LONDON, Oct 17 — The US dollar swayed in a tight range today as traders took stock of developments in the Middle East and braced for speeches this week by central bank officials, including Federal Reserve Chair Powell, to gauge the policy outlook.
The yen was pinned close to the key 150 per dollar level, keeping investors on edge for any signs of intervention by the Japanese authorities.
The yen last fetched 149.62 per dollar, having slipped to 150.17 on Oct. 3, the weakest in a year, before getting some relief in a brief rally.
Japan's top financial diplomat Masato Kanda said the yen was still perceived as a safe haven asset like the dollar and the Swiss franc despite its recent weakness, and was benefiting from demand due to the conflict in the Middle East.
Israel's shekel on Monday breached the key level of four per US dollar for the first time since 2015 on jitters over Israel's war with the Palestinian militant group Hamas. It was last at 4.024 per dollar in choppy trading on Tuesday.
Valentin Marinov, Credit Agricole CIB global head of G10 FX research and strategy, said the main drivers continued to be ongoing tensions in the Middle East and elevated global bond yields.
"The key question for the markets remains the scope for further escalation," Marinov said.
"As long as oil prices remain well behaved in the face of geopolitical tensions, that will mean that cost-push inflation may not re-accelerate and, by implication, the Fed could stick to its recent more-dovish rhetoric ruling out further rate hikes."
The dollar index, which measures the US currency against six rivals, inched 0.1 per cent higher to 106.37, after dropping 0.4 per cent on Monday.
Investor attention will firmly be on the Federal Reserve's Powell, who is due to speak on Thursday, during a busy week of speeches by regional bank heads. Fed officials will enter into a blackout period on Oct. 21 before the central bank's Oct. 31–Nov. 1 meeting.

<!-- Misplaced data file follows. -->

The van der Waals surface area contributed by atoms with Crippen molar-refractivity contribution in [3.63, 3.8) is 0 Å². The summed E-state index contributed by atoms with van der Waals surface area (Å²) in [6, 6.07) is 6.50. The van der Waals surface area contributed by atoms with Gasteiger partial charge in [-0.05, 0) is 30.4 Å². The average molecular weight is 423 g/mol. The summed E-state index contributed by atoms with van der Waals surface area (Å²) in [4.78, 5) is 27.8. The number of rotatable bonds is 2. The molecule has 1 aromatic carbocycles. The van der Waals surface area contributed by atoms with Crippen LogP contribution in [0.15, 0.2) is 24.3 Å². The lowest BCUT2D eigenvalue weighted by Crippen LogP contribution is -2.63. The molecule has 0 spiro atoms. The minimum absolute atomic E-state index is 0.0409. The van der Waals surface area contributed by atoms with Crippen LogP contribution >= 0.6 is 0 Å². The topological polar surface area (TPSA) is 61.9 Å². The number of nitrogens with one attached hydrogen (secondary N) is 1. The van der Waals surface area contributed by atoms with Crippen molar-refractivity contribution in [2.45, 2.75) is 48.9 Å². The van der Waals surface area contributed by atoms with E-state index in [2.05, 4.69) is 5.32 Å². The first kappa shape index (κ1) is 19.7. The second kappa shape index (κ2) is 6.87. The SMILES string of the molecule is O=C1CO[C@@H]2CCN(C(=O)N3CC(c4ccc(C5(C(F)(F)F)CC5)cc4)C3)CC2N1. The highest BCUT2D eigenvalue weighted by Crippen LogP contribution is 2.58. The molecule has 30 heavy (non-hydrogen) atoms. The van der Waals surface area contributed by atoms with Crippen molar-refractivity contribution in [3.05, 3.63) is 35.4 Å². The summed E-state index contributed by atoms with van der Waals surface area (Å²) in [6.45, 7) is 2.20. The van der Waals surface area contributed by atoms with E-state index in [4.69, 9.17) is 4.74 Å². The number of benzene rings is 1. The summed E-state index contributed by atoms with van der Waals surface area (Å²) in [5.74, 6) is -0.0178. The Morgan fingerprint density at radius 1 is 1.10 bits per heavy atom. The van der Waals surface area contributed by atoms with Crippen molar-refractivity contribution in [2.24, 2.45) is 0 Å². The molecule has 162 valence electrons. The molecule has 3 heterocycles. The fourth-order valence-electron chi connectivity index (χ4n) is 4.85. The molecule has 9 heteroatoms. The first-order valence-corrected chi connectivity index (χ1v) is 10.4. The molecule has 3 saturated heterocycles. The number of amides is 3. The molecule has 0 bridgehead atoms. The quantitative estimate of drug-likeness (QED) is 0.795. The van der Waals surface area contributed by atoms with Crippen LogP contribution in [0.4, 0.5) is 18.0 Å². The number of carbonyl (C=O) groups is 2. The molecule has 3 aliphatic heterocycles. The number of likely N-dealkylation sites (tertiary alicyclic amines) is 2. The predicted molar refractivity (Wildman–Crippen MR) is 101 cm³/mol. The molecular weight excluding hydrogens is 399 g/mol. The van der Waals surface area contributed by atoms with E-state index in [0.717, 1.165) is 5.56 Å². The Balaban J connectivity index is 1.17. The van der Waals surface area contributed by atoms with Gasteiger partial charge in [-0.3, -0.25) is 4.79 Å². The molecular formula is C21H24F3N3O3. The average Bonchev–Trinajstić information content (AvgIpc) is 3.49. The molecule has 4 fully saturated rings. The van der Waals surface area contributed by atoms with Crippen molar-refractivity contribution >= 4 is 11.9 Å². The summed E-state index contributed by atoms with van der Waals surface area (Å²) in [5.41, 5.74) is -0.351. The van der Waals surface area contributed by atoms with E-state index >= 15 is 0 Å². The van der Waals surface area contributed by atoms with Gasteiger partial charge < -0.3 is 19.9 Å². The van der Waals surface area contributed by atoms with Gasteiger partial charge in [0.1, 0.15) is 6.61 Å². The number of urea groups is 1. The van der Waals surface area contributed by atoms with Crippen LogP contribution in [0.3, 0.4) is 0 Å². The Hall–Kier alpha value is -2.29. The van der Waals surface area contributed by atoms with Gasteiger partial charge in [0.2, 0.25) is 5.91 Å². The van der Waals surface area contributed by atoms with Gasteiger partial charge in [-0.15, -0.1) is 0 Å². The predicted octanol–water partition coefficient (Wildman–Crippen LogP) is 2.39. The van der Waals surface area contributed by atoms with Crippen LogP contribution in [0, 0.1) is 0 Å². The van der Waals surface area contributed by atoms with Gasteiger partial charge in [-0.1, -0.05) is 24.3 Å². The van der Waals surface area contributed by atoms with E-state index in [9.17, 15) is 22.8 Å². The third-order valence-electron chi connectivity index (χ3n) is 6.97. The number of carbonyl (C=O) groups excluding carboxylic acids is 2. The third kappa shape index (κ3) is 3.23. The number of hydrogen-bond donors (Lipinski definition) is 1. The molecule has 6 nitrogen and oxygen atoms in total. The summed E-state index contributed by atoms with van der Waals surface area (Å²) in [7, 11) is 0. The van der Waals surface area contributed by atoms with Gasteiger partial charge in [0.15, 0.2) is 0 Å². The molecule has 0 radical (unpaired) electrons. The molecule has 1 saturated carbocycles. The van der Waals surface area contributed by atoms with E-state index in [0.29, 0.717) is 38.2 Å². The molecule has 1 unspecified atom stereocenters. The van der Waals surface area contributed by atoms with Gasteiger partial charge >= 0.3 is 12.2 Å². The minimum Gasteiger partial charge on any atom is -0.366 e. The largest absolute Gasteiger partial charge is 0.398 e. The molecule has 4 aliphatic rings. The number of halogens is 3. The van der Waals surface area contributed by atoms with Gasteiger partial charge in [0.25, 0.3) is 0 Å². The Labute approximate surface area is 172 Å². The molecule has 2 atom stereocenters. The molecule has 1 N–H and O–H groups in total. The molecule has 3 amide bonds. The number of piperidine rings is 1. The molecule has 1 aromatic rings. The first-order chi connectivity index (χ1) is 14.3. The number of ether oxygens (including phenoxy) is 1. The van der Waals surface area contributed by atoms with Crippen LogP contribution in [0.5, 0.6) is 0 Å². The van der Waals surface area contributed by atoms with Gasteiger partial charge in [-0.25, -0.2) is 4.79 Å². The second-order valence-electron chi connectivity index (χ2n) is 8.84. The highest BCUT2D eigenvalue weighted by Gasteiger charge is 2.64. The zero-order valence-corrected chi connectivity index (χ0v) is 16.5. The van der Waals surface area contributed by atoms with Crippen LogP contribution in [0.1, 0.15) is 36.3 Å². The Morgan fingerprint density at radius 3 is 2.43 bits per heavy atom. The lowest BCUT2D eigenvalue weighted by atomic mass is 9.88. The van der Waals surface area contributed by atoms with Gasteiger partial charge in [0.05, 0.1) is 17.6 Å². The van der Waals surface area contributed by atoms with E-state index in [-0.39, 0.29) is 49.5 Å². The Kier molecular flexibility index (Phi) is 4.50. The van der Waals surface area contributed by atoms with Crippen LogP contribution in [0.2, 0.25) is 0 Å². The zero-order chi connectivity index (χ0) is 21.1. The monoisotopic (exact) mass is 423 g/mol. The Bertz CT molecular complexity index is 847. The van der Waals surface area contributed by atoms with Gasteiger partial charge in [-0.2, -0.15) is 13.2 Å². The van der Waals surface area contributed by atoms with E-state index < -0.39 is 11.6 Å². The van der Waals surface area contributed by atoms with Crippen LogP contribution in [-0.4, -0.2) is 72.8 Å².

Federal Reserve Bank of Philadelphia President Patrick Harker said on Monday the central bank should not create new pressure on the economy by increasing the cost of borrowing.
Fed funds futures traders are pricing in just a 10 per cent chance that the Fed raises rates at its November meeting, with around a 33 per cent chance of a hike by December, according to the CME's FedWatch tool.
Christopher Wong, currency strategist at OCBC, said the dollar was likely caught in a range for now.
"Higher for longer (rates), relative US growth resilience and fears of broadening conflict are some of the factors that may underpin support for the dollar," Wong said.
"But less-hawkish Fed speaks suggests the Fed may be setting the stage for an extended pause. This may mitigate dollar upside."
Pound, kiwi dip as data dampens hike expectations
The pound dipped after growth in British workers' regular pay slowed from a previous record high and job vacancies also dropped, although the publication of some labour market data, including the unemployment rate, was delayed until next week.
"The slimmed down version of the data highlighted that the labour market is cooling down," CA CIB's Marinov said.
"It corroborates the view that the Bank of England is done hiking rates."
Sterling was last at US$1.2175, down 0.3 per cent on the day, after jumping 0.6 per cent on Monday.
The New Zealand dollar fell 0.6 per cent to US$0.5893 after data today showed consumer inflation hit a two-year low, reducing expectations the central bank will hike the cash rate further in November.
Meanwhile, the euro was down 0.1 per cent at US$1.0545.
European Central Bank chief economist Philip Lane said the central bank would need some time, possibly until next spring, before it could be confident that inflation was returning to its 2 per cent target, according to an interview with a Dutch newspaper.
The Australian dollar rose 0.2 per cent to US$0.6357. Australia's central bank considered raising rates at its recent policy meeting but judged there was not enough new information to warrant a move, minutes of the Reserve Bank of Australia's Oct. 3 policy meeting showed. — Reuters